A judge on Friday refused to block Nebraska from carrying out the state’s first-ever lethal injection despite a pharmaceutical company’s claims that the state illicitly obtained its drugs, clearing the way for the country’s first execution with fentanyl.
US District Judge Richard Kopf denied the company’s request to temporarily block state prison officials from executing Carey Dean Moore, one of the nation’s longest-serving death row inmates. Moore is scheduled to die on Tuesday in Nebraska’s first execution since 1997 with a never-before-tried combination of drugs.
Moore, who was convicted of killing two cab drivers five days apart in 1979, has stopped fighting the state’s efforts to execute him.
Mr Kopf said granting the drug company’s request would "frustrate the will of the people," referring to the 61 percent of Nebraska voters who chose to reinstate capital punishment in 2016 after lawmakers abolished it.
"I will not allow the plaintiff to frustrate the wishes of Mr Moore and the laws of the state of Nebraska," he said during the hearing.
At a glance | Fentanyl
Attorneys for the drug company, Fresenius Kabi, filed a lawsuit earlier this week arguing that state officials improperly obtained at least one of the company’s drugs. Attorney Mark Christensen said the company planned to file an immediate appeal of Friday’s ruling.
In Nevada, a judge indefinitely postponed an execution last month after drugmaker Alvogen filed a similar lawsuit over one of its products.
Moore is scheduled to be executed with a combination of four drugs: the sedative diazepam, commonly known as Valium, to render him unconscious; fentanyl citrate, a powerful synthetic opioid, which would help render him unconscious; cisatracurium besylate to induce paralysis and halt his breathing; and potassium chloride to stop his heart.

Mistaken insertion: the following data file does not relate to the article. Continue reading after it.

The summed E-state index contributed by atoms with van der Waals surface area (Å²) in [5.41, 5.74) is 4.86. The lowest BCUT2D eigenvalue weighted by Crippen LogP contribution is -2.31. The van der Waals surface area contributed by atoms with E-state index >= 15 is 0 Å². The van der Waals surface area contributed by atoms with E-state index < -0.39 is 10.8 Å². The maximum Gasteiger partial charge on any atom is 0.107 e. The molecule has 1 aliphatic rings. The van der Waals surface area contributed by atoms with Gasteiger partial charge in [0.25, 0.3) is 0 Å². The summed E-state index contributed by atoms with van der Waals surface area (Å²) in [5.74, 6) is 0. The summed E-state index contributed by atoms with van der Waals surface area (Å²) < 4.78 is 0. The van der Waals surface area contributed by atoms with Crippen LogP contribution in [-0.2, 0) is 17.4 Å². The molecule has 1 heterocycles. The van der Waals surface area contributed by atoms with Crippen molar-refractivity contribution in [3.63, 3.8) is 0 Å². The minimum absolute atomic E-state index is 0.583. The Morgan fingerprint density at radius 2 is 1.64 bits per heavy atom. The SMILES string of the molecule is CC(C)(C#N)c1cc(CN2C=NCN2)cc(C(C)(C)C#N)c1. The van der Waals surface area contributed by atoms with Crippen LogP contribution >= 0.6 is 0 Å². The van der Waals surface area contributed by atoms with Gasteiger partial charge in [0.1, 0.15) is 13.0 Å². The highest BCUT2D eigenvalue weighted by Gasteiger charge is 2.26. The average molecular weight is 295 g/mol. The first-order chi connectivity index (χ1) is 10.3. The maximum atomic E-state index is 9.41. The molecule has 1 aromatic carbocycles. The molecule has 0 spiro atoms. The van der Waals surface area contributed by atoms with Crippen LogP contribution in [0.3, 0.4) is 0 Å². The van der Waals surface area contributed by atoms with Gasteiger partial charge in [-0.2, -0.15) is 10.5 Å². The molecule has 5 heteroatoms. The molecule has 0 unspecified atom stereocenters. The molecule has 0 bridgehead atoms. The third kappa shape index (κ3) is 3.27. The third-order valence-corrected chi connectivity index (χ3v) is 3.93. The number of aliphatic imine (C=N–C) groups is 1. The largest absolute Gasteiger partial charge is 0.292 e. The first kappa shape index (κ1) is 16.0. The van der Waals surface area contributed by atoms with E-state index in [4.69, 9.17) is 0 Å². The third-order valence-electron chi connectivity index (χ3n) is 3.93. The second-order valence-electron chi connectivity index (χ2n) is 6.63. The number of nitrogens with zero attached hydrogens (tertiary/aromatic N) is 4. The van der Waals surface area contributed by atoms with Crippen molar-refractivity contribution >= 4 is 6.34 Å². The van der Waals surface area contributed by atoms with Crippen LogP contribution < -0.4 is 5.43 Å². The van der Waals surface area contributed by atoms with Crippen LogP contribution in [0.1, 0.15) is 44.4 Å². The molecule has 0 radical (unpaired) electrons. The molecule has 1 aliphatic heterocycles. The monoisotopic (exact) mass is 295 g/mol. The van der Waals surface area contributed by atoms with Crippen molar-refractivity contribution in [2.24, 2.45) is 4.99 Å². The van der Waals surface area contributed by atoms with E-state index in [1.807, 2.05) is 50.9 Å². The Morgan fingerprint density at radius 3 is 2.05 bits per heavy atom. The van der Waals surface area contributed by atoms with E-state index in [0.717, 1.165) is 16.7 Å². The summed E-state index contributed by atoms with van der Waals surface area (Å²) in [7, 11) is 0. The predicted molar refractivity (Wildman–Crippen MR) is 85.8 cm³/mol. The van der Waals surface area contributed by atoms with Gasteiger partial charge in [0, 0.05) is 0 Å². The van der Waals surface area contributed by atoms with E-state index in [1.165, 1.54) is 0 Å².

US death penalty by state
Fentanyl is among the drugs that have fuelled America’s opioid epidemic. Prince died after accidentally overdosing on the painkiller.
Pharmaceutical companies have become increasingly intent on preventing their life-saving or pain relieving products being tainted with use in executions. Campaigners against capital punishment believe it has left American states with a finite supply of lethal chemicals.
Fresenius Kabi argues that it manufactured the state’s supply of potassium chloride and possibly the cisatracurium.
Nebraska state officials have refused to identify the source of their execution drugs, but Fresenius Kabi alleges the state’s supply of potassium chloride is stored in 30 millilitre bottles. Fresenius Kabi said it’s the only company that packages the drug in vials of that size.
Fresenius Kabi said Nebraska’s use of its drugs would damage its reputation and business relationships. The company said it takes no position on capital punishment, but strongly opposes the use of its products for use in executions.
No other public evidence has surfaced to confirm the supplier’s identity. A state judge in Nebraska ordered prison officials in June to release documents that might reveal the source of the drugs, but the state has appealed that ruling.
State attorneys deny Fresenius Kabi’s allegation that prison officials obtained the drugs illicitly.